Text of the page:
Written by Steve Ruskin, a Colorado-based historian and writer. Steve holds a PhD in History and Philosophy of Science from the University of Notre Dame.
In July of 2014 I had the pleasure of corresponding with Christina Fidler of the MVZ archives. I was completing an article for the journal Historical Studies in the Natural Sciences, published by the University of California Press. The article, “The Business of Natural History: Charles Aiken, Colorado Ornithology, and the Role of the Professional Collector,” was recently published in issue 45(3).
Charles Aiken (1850–1936) was a naturalist based in Colorado Springs, Colorado, and was an important American ornithologist at the end of the nineteenth century and into the first part of the twentieth. His bird collection, including many thousands of specimens of birds of the American West (many of which he collected himself), became one of the definitive North American bird collections. He sold specimens to major museums and his bird (and some animal) specimens are still part of the collections of places like the Smithsonian, the American Museum of Natural History, and the University of California’s Museum of Vertebrate Zoology. The bulk of Aiken’s collection is housed in the University of Colorado’s Museum of Natural History.
To facilitate their work and research, naturalists in the nineteenth century had a habit of sending each other specimens through the mail. Sometimes this was to have the specimen identified by an expert. Other times this was to trade one specimen for another in a network of exchange, which furthered the advancement of knowledge of natural history among the discipline’s practitioners.
I mention all of this because I found an interesting correlation between Aiken’s selling and sharing of specimens with museums like the MVZ, and my own correspondence with Christina (who was a real joy to work with, by the way). Christina was sending me scans of correspondence between Aiken and Joseph Grinnell, the MVZ’s first director. In the process, Christina also located some highly relevant correspondence that I was not aware of, between Grinnell and another Colorado Springs naturalist, Edward Warren, who was a colleague of Aiken.
In April 1927, Grinnell had sent Aiken nineteen specimens of junco, a small North American bird, for Aiken to study. Aiken was an expert on the junco; one sub-species of that bird was even named after him. Anyway, Aiken held onto the MVZ’s junco specimens for over a year, and Grinnell was anxious to have them back. He wrote Aiken a few times, but to no avail. So, in desperation, Grinnell wrote to Warren confidentially, asking if Warren would be so kind as to “stimulate the situation” and see if he could get Aiken to return the junco specimens as soon as possible.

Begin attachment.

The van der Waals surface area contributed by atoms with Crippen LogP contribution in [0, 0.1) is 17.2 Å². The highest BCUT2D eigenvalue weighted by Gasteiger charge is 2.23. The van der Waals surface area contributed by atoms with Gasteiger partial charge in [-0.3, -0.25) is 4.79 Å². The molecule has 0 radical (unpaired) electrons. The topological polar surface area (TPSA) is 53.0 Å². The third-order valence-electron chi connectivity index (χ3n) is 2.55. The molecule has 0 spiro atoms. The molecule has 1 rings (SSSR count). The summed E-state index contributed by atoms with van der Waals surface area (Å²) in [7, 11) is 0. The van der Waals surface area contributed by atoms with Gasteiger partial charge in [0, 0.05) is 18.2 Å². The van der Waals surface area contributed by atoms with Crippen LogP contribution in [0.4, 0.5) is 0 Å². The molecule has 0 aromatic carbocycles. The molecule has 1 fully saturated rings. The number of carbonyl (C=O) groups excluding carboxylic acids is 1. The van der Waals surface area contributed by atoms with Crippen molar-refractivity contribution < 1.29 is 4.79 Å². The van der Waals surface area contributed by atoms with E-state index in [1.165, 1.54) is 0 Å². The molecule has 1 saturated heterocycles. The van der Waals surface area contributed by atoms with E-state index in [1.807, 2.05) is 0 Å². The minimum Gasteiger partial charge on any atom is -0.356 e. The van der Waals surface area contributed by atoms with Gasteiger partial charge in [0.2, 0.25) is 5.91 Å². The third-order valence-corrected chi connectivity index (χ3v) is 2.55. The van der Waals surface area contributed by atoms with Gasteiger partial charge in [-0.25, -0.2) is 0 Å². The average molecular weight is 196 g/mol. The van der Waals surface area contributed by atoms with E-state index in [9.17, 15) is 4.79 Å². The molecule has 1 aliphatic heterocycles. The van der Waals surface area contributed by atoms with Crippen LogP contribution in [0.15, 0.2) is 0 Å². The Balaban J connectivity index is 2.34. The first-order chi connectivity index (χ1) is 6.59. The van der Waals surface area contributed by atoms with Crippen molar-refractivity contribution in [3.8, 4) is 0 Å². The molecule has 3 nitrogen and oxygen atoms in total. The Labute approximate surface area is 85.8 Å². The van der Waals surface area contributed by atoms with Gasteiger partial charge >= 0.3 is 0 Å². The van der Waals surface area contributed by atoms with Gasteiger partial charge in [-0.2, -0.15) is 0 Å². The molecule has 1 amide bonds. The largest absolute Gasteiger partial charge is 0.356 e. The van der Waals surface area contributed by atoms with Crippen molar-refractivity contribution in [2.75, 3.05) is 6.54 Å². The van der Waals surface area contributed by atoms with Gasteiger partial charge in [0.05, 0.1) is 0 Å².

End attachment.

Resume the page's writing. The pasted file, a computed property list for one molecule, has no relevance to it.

Some of the juncos in question
Warren did what he could, wandering over to Aiken’s natural history dealership one crisp October morning and gently reminding Aiken that it was about time to send the specimens back to the MVZ. Warren then wrote to Grinnell that Aiken’s shop “is a mighty poor place.” He found insect larva crawling in some specimens (not, apparently, any MVZ material) and other specimens with probable smoke damage, because Aiken “had a fire … last spring and it is wonder the loss was not greater than it was.” Aiken was nearly 80 years old at that point, stubborn and forgetful, and it took more letters and a few telegrams from Grinnell to finally get the specimens returned to the MVZ, over a year and a half after they were first sent.
Coming full circle, this historical episode in the lives of naturalists and their sharing of specimens made me think how fortunate that I, as an historian, have access to the source material I need, even when located in distant archives, by means of technology like the internet and digital scanners, as well as research institutions like the MVZ who are still willing to share material from their collections. However, unlike the process of sharing archival material a century ago, when items were sent across the country and risked being lost, damaged, or forgotten, all Christina had to do was scan copies of letters and telegrams and email them to me, with no concern that I might somehow forget to return them, harm them, or otherwise inconvenience the MVZ.
Of course, I work with written documents, not dead animal skins, so the process is much easier. But as I was writing my article on Aiken, the contrast between the way information was shared then and now, in the early twentieth century—with its chugging trains and postal systems, and the early twenty-first—with the internet and digital imaging technologies, stuck in my mind.
Who knows how technology might continue to change the way specimens are shared? Roughly a decade ago, Harvard began their E-Type Initiative to provide visual access to important type specimens in botany and entomology. But those were to be only high-resolution images. Recently, my local library installed a number of 3D printers for public use. Considering those two projects together made me think that it might not be too much of a stretch to imagine that, if 3D printing continues to advance, it might soon be feasible that a zoologist in Australia could request a “scan” of a specimen from the MVZ and, a few hours later, find a near perfect—if plastic—replica in their 3D printer’s tray.
Now that would be cool.
In conclusion, on behalf of Colorado Springs, let me take this opportunity to offer my belated apology to the MVZ for Aiken’s inconsiderateness almost 90 years ago, and thank them for their generous assistance in my own research on 19th-century natural history.